Engagement and responsibility: ethical challenges of doing an ethnography on the streets of Delhi
This blog was published as part of SHAPES article series of Health Systems Global. It was first published on International Health Policies website and is republished here with permissions.
The experiences described in this blog are drawn from ongoing ethnographic fieldwork conducted among homeless women with maternal and child health concerns.
I have been conducting ethnographic research among homeless people who live under the flyover in Delhi, India since the beginning of 2019. Ethnography is the study of how groups of humans behave, perceive and interact. According to Martyn and Paul (1995) “the ethnographer participates… in people’s daily lives for an extended period of time, watching what happens, listening to what is said, asking questions […] to throw light on the issues with which he or she is concerned”. My ethnography among the homeless people typically involved regular visits to the area, multiple interviews with each participant, observing and accompanying women and their family members in their day-to-day lives, and field notes after each visit.
I considered sleeping rough as part of my ethnography, but the prospect was too much. I did not have the courage, as a female researcher, even before I knew of the physical attacks on the homeless by rats and the numerous life challenges my homeless acquaintances faced. Nor during my visits and interactions, could I live completely as they did. For example women at times chose roadsides to relieve themselves because the only other option was to use distant toilets. But I was uncomfortable to do the same. So I witnessed – but never experienced – the anxiety of peeing inside a temporary cloth enclosure. I also saw – but did not have to endure – heat rashes, regular carrying of heavy buckets of water across long distances, cold water washes, and days of not being able to wash at all.
Over time, as homeless persons began regularly conveying their health problems to me, I found myself take up the position of a social worker – a role I never envisaged for myself – from assisting homeless people with healthcare (via a non-governmental organization) to at times assisting in emergency situations, for instance taking an 8-year-old to hospital following an injury.
In some ways, a symbiotic relationship has evolved between the bespectacled researcher who wanted to learn from homeless women about their lives and ante-natal care needs and the homeless participants. But I remain troubled by the fact that this interdependence between the researcher and the homeless people will be abruptly terminated when the ethnographic study comes to an end in the summer of 2020. Although my research project will be over, the homeless people will palpably continue to have these health problems.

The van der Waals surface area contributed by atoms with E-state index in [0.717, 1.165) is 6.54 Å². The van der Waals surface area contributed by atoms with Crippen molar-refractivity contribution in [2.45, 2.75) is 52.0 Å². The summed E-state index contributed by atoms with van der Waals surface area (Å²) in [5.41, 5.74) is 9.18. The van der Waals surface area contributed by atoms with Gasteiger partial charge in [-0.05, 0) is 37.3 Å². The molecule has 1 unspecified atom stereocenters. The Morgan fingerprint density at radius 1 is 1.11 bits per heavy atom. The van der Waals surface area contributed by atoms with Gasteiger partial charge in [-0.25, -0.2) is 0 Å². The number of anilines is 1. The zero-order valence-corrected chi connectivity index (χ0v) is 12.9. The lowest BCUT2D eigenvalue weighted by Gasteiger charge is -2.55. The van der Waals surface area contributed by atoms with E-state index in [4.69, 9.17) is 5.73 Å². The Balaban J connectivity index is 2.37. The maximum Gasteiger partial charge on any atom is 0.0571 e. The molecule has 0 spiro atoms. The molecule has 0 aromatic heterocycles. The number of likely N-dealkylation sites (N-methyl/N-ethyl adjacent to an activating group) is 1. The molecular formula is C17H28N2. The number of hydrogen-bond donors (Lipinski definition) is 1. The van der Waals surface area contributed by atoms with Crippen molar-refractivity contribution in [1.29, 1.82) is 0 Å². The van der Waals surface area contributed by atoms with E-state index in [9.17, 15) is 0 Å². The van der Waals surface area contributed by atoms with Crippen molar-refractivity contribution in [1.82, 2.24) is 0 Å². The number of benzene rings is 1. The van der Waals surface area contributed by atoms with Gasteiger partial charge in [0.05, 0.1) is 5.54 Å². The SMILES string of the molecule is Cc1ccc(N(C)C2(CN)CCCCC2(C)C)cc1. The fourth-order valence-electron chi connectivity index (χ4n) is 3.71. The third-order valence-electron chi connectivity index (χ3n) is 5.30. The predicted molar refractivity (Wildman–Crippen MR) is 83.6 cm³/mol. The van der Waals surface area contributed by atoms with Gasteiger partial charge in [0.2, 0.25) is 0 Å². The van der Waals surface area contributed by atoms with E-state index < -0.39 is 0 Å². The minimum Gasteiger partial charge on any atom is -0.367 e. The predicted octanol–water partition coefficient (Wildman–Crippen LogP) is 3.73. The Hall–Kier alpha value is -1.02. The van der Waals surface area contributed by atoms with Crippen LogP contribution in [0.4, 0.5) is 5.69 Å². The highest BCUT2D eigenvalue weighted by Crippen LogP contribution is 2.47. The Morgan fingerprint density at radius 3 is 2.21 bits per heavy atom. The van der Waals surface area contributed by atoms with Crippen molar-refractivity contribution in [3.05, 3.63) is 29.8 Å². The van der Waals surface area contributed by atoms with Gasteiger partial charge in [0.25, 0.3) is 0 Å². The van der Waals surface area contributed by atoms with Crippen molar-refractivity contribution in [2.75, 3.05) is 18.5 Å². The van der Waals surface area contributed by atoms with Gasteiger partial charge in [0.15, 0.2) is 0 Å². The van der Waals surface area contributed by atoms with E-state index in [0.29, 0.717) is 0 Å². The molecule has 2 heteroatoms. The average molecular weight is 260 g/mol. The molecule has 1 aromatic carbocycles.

In the course of my conversations with them, participants have expressed their reservations about people collecting data, and bringing about no change in their living conditions. The importance of working to share my ethnographic findings, and ensure the insights are heard by those with the power to act, is essential. But what impact can a public health researcher with less than five years of professional experience have on policy? I have tried to publish my qualitative findings in news media and to advocate for change. But it’s hard for an early-career researcher in India to push the boundaries: media pays greater attention to quantitative, clinical data, and it’s easier for well-connected people to publish their articles; while activism feels like a labyrinth of already connected people. Clearly, I will continue to try to make links and collaborations that help me convey my findings to decision-makers, but I fear many challenges will remain.
With these reflections, I also feel it would be unethical to disconnect from participants altogether. A long-term engagement with action or intervention elements based on what we have learned about systemic inequities in access to healthcare, and social determinants, feels like an important next step.
I learned so much about the hardships of living on the streets, about systemic inequities in access to healthcare, social determinants, and women’s agency and resilience even in these hard settings. In recognition of this, and even though it might sound a bit overwhelming, research should involve homeless participants as key stakeholders in all activities — from the conceptualization of grants, to writing of proposals, to fieldwork and dialogue with policy makers. This is acknowledging that ethnography, while giving us a glimpse of the lives of participants (bringing to fore deep-rooted challenges in accessing healthcare and attaining good health), is only an initial step, and not the only step. Still, while co-design of research and policy dialogue are desirable from my perspective, I recognise that accessing funds is challenging and that funds are often limited and short term. Moreover, such an approach inevitably brings with it new ethical dilemmas requiring careful reflection and planning from the outset.
In sum, reflexivity of the researcher and his or her responsibilities before, during and after a study ends is essential to doing ethical research. Even more so when you work with homeless people.